He was absolutely right to demand that she learn to deal with him as he was learning to deal with her.
Her wolf growled, unhappy at the idea of bending for any man.
But was it really submitting, Indigo dared ask for the first time, if the man was bending toward you in return?
Melinda: Other things happened beyond this romance I swear lol! What I found interesting in this book is that compared to the rest of the P/C books I’d consider this a very much ‘no plot, just vibes’ type book. Don’t get me wrong, it absolutely moves the overall series arc forward – and in insignificant ways – but we’ve seen major plots play out in each of these previous books. Many times the MCs are racing against a clock or working together against adversaries, but here the majority of the plot is spent between Drew and Indy, and we get very key pieces of information in other scenes carefully placed throughout.
Obviously, my favorite of these were Hawke and Sienna. We’ve gotten bits and pieces of them sprinkled through books before, but this book felt like a prequel to Kiss of Snow in so many ways. There are longing glances, biting words between them, and obvious struggles to keep away from each other. And my favorite thing is that everyone in the packs can see and definitely knows the chemistry the two have. Indigo talks to Hawke openly about it, even though he wants nothing to do with that conversation.
“Don’t leave it too late, Hawke, or you might just lose her.”
The fact that the top contender was an eighteen-heading-for-nineteen-year-old Psy defector was one hell of a surprise, but that didn’t mean they should just ignore the subject and hope it went away. Especially not when the girl seemed to reach parts of Hawke no one else could even see.
It cracked me up to see others in the pack discuss Sienna and Hawke, because literally everyone can see their attraction to each other. Hawke and Sienna though, are just doing their full best to ignore everything about it and go about their regular ways.
Melanie: Haha, can you all tell we’re just a tad bit excited for Hawke and Sienna?!? These two are just the most combustible combination (which, if you know anything about Sienna’s true Psy powers, is quite the pun I just made). There is definitely an enormous pull of attraction between the two – something they’ve been able to manage for the past few books by putting some distance between each other. And yet, they both somehow think the other doesn’t want them.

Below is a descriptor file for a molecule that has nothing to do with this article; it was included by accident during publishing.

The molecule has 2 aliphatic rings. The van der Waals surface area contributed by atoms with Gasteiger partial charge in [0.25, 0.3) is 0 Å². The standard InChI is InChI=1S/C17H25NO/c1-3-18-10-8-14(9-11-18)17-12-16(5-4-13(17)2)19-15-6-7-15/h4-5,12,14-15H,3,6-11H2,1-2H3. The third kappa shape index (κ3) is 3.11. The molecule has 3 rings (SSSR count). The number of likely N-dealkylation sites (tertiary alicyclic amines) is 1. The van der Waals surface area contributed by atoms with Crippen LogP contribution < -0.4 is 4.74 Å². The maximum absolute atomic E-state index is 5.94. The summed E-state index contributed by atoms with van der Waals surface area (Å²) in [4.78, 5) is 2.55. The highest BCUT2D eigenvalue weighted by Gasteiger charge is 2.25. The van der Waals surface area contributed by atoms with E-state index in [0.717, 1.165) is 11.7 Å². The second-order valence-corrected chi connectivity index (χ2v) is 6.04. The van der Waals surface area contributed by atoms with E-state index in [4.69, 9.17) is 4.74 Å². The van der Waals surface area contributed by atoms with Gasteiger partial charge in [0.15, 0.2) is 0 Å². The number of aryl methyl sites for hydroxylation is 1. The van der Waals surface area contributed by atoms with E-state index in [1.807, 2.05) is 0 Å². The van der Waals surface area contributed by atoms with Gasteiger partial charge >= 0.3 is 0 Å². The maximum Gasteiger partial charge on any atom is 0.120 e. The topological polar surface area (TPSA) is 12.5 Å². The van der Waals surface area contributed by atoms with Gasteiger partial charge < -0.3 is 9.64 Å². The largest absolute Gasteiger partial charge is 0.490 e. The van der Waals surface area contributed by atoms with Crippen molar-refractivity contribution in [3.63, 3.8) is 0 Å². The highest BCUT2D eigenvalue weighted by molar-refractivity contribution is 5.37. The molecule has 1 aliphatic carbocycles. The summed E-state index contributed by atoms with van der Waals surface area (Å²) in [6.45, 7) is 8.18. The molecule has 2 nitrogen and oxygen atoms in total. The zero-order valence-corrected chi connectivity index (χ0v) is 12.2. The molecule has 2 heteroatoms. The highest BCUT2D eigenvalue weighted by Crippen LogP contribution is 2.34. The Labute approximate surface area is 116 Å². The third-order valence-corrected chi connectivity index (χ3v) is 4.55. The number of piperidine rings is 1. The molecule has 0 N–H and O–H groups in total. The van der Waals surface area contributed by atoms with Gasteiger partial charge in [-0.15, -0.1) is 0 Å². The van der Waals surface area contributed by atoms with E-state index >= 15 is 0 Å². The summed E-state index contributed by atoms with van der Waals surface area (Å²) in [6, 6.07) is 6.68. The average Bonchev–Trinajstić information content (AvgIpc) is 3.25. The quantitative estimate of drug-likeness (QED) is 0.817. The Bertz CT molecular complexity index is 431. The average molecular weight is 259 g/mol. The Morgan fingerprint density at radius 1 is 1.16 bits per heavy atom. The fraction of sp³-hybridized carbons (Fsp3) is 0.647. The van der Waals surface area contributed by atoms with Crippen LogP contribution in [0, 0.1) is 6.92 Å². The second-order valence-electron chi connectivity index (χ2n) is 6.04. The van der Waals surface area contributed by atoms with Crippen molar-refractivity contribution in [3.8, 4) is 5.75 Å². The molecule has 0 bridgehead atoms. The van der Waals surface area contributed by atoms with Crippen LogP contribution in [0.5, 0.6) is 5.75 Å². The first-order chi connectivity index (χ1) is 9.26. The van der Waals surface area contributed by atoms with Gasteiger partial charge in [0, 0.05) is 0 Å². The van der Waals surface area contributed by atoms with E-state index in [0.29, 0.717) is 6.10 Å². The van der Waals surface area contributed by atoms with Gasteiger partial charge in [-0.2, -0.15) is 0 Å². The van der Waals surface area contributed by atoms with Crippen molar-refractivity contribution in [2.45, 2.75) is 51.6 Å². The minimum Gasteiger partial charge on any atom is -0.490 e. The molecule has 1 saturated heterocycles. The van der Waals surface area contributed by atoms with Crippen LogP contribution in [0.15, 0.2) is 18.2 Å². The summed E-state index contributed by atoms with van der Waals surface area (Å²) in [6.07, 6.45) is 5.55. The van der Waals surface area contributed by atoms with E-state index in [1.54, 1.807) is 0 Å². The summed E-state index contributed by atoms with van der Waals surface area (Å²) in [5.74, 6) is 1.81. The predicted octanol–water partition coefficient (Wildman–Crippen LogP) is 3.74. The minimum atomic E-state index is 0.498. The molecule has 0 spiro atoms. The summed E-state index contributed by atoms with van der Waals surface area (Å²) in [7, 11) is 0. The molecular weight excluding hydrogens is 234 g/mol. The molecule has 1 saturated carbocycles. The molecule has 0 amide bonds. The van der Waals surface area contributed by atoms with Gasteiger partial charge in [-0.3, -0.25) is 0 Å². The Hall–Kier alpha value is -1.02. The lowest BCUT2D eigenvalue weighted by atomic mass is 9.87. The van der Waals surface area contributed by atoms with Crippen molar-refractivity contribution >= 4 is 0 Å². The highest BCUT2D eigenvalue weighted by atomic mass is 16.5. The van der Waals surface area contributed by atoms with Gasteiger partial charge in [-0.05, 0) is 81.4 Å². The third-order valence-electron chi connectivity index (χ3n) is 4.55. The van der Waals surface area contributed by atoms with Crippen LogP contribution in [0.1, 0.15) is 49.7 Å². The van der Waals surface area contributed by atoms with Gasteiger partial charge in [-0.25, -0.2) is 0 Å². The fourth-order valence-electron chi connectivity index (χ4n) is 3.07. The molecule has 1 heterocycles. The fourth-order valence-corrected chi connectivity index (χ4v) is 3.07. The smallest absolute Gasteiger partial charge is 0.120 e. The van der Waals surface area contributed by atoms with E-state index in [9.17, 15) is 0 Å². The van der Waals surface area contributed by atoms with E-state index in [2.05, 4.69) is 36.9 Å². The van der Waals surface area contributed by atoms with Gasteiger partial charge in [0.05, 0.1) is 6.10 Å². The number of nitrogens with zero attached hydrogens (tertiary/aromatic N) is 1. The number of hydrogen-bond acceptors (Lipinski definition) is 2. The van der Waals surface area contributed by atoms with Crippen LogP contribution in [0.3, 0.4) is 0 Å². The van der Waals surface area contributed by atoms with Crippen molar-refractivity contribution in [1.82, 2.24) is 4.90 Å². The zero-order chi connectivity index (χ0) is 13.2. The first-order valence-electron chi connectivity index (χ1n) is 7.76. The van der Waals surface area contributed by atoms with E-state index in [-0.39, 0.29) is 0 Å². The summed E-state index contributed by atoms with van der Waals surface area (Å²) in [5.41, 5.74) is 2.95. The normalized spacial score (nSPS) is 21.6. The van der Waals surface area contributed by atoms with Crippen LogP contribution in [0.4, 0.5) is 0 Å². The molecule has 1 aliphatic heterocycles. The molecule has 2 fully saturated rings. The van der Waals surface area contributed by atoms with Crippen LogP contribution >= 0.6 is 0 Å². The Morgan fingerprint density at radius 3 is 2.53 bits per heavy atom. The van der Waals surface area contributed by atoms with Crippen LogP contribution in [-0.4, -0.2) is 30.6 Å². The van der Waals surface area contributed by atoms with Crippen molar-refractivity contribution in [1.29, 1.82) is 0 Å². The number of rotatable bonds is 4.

And, she thought, steeling her spine, she chose not to let this strange compulsion toward a man who wasn’t interested, who would never be interested, break her.
Book 10 promises to be one hell of a ride and I already can’t wait to dive into it.
Aside from the central romance and the Hawke/Sienna teasers, while the book itself is light on plot, it is definitely not light on action. The Psy Council plays a huge role in this book, from Nikita and Anthony forming an unlikely alliance (Nikthony fans assemble! I know there are many of us hoping for a Nikthony pairing in the not too distant future) to Henry and Shoshanna Scott making major moves to take down the big changeling packs in San Francisco and basically cut out Nikita’s power base. Also, lest we forget, there’s Judd and his interactions with the ever mysterious Ghost, and trust me when I say that the action is just going to ramp up even more in the next few books.
It’s amazing rereading this book and realizing just how well Nalini put all these little details in place that would come back in future books in major ways. There are also a number of characters in this book aside from Hawke and Sienna who will play major roles and take center stage in future books. If it’s your first time reading this series with us, we’d love to hear from you about who you think is going to show up as a Psy/Changeling MC in a future book.
I’ll be honest – I had to really think about my rankings for this week and where Drew should be ranked. I certainly don’t want to downplay the consent issues that were present in this book. But I think what sets Drew apart from previous heroes in this series who had similar consent issues is that he was always very quick to realize he’d made a mistake and figure out how to right his wrongs. There was an innate softness and tenderness present in his interactions, not just with Indigo but with his whole pack that really helped to endear him to me. Ultimately, he may well have been a protective, possessive dominant, but he also came off as a nurturing caretaker. However, while I did adore him, Judd still remains in first place…at least for now! I have a feeling as we head deeper into the series, it’s just going to get harder and harder – the last few heroes in this series are just phenomenal and I adore them.
Melinda: I loved seeing the Anthony and Nikita tidbits in this book. There’s a particular scene that made me realize how much went over my head with these two the first time around. And speaking of Nikita, there is a chilly interaction between her and Sasha, in front of basically everyone they’re allied with that just tugged at my heart. Nikita’s evolution as a character is a fascinating one to watch throughout the series.
“I have a child to protect now, Mother.” Soft, powerful words. “Priorities change.”
I had to really consider where to put Drew in my list as well. I loved so much about him, but I had to slot him at #5 because of the consent issues. I am wondering who is going to take the top spot from Judd because I know someone will but not sure when that happens!
There’s so much in this book that I’m sure we didn’t get to – if you have a favorite part or key tidbit in this book, let us know!